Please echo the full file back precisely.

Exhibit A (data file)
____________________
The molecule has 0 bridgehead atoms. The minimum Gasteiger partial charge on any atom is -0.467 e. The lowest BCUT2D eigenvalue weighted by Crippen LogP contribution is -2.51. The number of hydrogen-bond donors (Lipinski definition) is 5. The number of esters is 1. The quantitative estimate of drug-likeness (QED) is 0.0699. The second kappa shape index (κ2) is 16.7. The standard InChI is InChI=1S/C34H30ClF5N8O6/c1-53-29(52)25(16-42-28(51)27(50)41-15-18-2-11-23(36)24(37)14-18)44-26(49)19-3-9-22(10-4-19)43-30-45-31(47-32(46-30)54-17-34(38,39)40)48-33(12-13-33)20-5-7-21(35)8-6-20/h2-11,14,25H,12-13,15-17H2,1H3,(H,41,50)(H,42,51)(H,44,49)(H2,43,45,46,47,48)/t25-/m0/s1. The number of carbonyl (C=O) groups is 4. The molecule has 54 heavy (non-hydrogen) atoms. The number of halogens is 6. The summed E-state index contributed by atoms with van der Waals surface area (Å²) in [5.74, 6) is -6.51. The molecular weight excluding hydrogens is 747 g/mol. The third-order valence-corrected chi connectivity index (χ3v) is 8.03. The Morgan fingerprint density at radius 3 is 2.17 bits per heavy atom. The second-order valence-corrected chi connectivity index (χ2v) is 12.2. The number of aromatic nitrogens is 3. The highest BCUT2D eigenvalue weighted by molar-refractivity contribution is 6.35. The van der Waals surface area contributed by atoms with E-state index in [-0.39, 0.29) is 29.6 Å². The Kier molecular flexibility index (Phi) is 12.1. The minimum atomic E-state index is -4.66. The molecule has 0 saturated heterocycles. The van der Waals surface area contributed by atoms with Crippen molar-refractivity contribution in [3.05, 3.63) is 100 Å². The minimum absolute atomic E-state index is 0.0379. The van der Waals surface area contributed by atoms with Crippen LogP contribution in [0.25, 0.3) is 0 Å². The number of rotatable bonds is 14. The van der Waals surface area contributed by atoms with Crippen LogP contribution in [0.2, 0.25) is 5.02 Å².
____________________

The molecule has 0 bridgehead atoms. The minimum Gasteiger partial charge on any atom is -0.467 e. The lowest BCUT2D eigenvalue weighted by Crippen LogP contribution is -2.51. The number of hydrogen-bond donors (Lipinski definition) is 5. The number of esters is 1. The quantitative estimate of drug-likeness (QED) is 0.0699. The second kappa shape index (κ2) is 16.7. The standard InChI is InChI=1S/C34H30ClF5N8O6/c1-53-29(52)25(16-42-28(51)27(50)41-15-18-2-11-23(36)24(37)14-18)44-26(49)19-3-9-22(10-4-19)43-30-45-31(47-32(46-30)54-17-34(38,39)40)48-33(12-13-33)20-5-7-21(35)8-6-20/h2-11,14,25H,12-13,15-17H2,1H3,(H,41,50)(H,42,51)(H,44,49)(H2,43,45,46,47,48)/t25-/m0/s1. The number of carbonyl (C=O) groups is 4. The molecule has 54 heavy (non-hydrogen) atoms. The number of halogens is 6. The summed E-state index contributed by atoms with van der Waals surface area (Å²) in [5.74, 6) is -6.51. The molecular weight excluding hydrogens is 747 g/mol. The third-order valence-corrected chi connectivity index (χ3v) is 8.03. The Morgan fingerprint density at radius 3 is 2.17 bits per heavy atom. The second-order valence-corrected chi connectivity index (χ2v) is 12.2. The number of aromatic nitrogens is 3. The highest BCUT2D eigenvalue weighted by molar-refractivity contribution is 6.35. The van der Waals surface area contributed by atoms with E-state index in [-0.39, 0.29) is 29.6 Å². The Kier molecular flexibility index (Phi) is 12.1. The minimum atomic E-state index is -4.66. The molecule has 0 saturated heterocycles. The van der Waals surface area contributed by atoms with Crippen molar-refractivity contribution in [3.05, 3.63) is 100 Å². The minimum absolute atomic E-state index is 0.0379. The van der Waals surface area contributed by atoms with Crippen LogP contribution in [0.25, 0.3) is 0 Å². The number of rotatable bonds is 14. The van der Waals surface area contributed by atoms with Crippen LogP contribution in [0.2, 0.25) is 5.02 Å².